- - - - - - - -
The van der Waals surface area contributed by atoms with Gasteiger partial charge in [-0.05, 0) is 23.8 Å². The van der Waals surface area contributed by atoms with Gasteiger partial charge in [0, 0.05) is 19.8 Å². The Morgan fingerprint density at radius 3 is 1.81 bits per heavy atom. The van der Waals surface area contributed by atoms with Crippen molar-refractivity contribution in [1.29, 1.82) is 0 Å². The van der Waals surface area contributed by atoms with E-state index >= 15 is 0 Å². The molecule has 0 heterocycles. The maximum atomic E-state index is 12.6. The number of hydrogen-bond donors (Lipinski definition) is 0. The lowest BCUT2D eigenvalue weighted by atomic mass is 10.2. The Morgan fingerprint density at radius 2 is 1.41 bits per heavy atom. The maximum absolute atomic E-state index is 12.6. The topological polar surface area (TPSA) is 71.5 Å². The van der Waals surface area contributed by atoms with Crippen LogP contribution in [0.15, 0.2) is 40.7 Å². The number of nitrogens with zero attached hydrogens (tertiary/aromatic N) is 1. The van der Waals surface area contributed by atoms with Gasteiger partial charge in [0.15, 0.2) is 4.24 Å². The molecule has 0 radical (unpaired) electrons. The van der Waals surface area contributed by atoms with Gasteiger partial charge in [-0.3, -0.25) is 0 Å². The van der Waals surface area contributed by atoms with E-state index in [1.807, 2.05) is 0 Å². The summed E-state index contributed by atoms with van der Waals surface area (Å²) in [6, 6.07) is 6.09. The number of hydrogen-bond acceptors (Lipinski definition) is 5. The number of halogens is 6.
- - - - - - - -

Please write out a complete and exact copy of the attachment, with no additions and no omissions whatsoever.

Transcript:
The van der Waals surface area contributed by atoms with Gasteiger partial charge in [-0.05, 0) is 23.8 Å². The van der Waals surface area contributed by atoms with Gasteiger partial charge in [0, 0.05) is 19.8 Å². The Morgan fingerprint density at radius 3 is 1.81 bits per heavy atom. The van der Waals surface area contributed by atoms with Crippen molar-refractivity contribution in [1.29, 1.82) is 0 Å². The van der Waals surface area contributed by atoms with E-state index >= 15 is 0 Å². The molecule has 0 heterocycles. The maximum atomic E-state index is 12.6. The number of hydrogen-bond donors (Lipinski definition) is 0. The lowest BCUT2D eigenvalue weighted by atomic mass is 10.2. The Morgan fingerprint density at radius 2 is 1.41 bits per heavy atom. The maximum absolute atomic E-state index is 12.6. The topological polar surface area (TPSA) is 71.5 Å². The van der Waals surface area contributed by atoms with Crippen LogP contribution in [0.15, 0.2) is 40.7 Å². The number of nitrogens with zero attached hydrogens (tertiary/aromatic N) is 1. The van der Waals surface area contributed by atoms with Gasteiger partial charge in [0.15, 0.2) is 4.24 Å². The molecule has 0 radical (unpaired) electrons. The van der Waals surface area contributed by atoms with Gasteiger partial charge in [-0.3, -0.25) is 0 Å². The van der Waals surface area contributed by atoms with E-state index in [1.807, 2.05) is 0 Å². The summed E-state index contributed by atoms with van der Waals surface area (Å²) in [6, 6.07) is 6.09. The number of hydrogen-bond acceptors (Lipinski definition) is 5. The number of halogens is 6.